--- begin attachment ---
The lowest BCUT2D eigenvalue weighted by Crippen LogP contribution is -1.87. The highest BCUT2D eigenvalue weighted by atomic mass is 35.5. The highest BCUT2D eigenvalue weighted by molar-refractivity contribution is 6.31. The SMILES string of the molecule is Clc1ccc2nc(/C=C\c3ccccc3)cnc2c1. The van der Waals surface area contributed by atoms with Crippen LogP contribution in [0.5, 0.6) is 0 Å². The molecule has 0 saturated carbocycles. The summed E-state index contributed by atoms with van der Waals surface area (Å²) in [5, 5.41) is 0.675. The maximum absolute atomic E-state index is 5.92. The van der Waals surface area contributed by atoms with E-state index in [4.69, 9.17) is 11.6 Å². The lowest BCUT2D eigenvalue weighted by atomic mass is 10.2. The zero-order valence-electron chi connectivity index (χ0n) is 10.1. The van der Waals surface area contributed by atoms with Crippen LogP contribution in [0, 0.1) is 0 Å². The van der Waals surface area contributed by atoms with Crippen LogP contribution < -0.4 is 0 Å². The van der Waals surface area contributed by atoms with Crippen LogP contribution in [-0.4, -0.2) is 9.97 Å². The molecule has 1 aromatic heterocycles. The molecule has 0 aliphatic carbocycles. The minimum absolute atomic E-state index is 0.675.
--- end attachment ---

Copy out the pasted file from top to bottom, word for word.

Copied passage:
The lowest BCUT2D eigenvalue weighted by Crippen LogP contribution is -1.87. The highest BCUT2D eigenvalue weighted by atomic mass is 35.5. The highest BCUT2D eigenvalue weighted by molar-refractivity contribution is 6.31. The SMILES string of the molecule is Clc1ccc2nc(/C=C\c3ccccc3)cnc2c1. The van der Waals surface area contributed by atoms with Crippen LogP contribution in [0.5, 0.6) is 0 Å². The molecule has 0 saturated carbocycles. The summed E-state index contributed by atoms with van der Waals surface area (Å²) in [5, 5.41) is 0.675. The maximum absolute atomic E-state index is 5.92. The van der Waals surface area contributed by atoms with E-state index in [4.69, 9.17) is 11.6 Å². The lowest BCUT2D eigenvalue weighted by atomic mass is 10.2. The zero-order valence-electron chi connectivity index (χ0n) is 10.1. The van der Waals surface area contributed by atoms with Crippen LogP contribution in [0, 0.1) is 0 Å². The van der Waals surface area contributed by atoms with Crippen LogP contribution < -0.4 is 0 Å². The van der Waals surface area contributed by atoms with Crippen LogP contribution in [-0.4, -0.2) is 9.97 Å². The molecule has 1 aromatic heterocycles. The molecule has 0 aliphatic carbocycles. The minimum absolute atomic E-state index is 0.675.